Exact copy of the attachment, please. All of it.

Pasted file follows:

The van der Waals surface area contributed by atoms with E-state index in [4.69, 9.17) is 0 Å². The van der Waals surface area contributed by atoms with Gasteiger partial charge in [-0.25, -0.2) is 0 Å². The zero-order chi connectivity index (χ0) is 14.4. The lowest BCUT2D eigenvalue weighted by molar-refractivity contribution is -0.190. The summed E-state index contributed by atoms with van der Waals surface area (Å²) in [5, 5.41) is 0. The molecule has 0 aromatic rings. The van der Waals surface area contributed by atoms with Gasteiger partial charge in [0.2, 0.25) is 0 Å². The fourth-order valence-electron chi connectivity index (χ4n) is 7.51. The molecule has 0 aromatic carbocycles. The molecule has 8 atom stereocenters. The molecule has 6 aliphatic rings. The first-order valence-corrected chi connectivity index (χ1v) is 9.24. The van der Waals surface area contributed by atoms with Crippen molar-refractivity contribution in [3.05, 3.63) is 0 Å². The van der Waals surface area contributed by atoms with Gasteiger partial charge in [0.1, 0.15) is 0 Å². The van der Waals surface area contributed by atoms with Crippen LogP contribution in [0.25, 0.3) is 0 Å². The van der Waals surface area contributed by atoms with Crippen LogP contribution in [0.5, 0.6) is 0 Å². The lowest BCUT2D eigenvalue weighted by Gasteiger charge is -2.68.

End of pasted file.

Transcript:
The van der Waals surface area contributed by atoms with E-state index in [4.69, 9.17) is 0 Å². The van der Waals surface area contributed by atoms with Gasteiger partial charge in [-0.25, -0.2) is 0 Å². The zero-order chi connectivity index (χ0) is 14.4. The lowest BCUT2D eigenvalue weighted by molar-refractivity contribution is -0.190. The summed E-state index contributed by atoms with van der Waals surface area (Å²) in [5, 5.41) is 0. The molecule has 0 aromatic rings. The van der Waals surface area contributed by atoms with Gasteiger partial charge in [0.2, 0.25) is 0 Å². The fourth-order valence-electron chi connectivity index (χ4n) is 7.51. The molecule has 0 aromatic carbocycles. The molecule has 8 atom stereocenters. The molecule has 6 aliphatic rings. The first-order valence-corrected chi connectivity index (χ1v) is 9.24. The van der Waals surface area contributed by atoms with Crippen molar-refractivity contribution in [3.05, 3.63) is 0 Å². The van der Waals surface area contributed by atoms with Gasteiger partial charge in [0.1, 0.15) is 0 Å². The van der Waals surface area contributed by atoms with Crippen LogP contribution in [0.25, 0.3) is 0 Å². The van der Waals surface area contributed by atoms with Crippen LogP contribution in [0.5, 0.6) is 0 Å². The lowest BCUT2D eigenvalue weighted by Gasteiger charge is -2.68.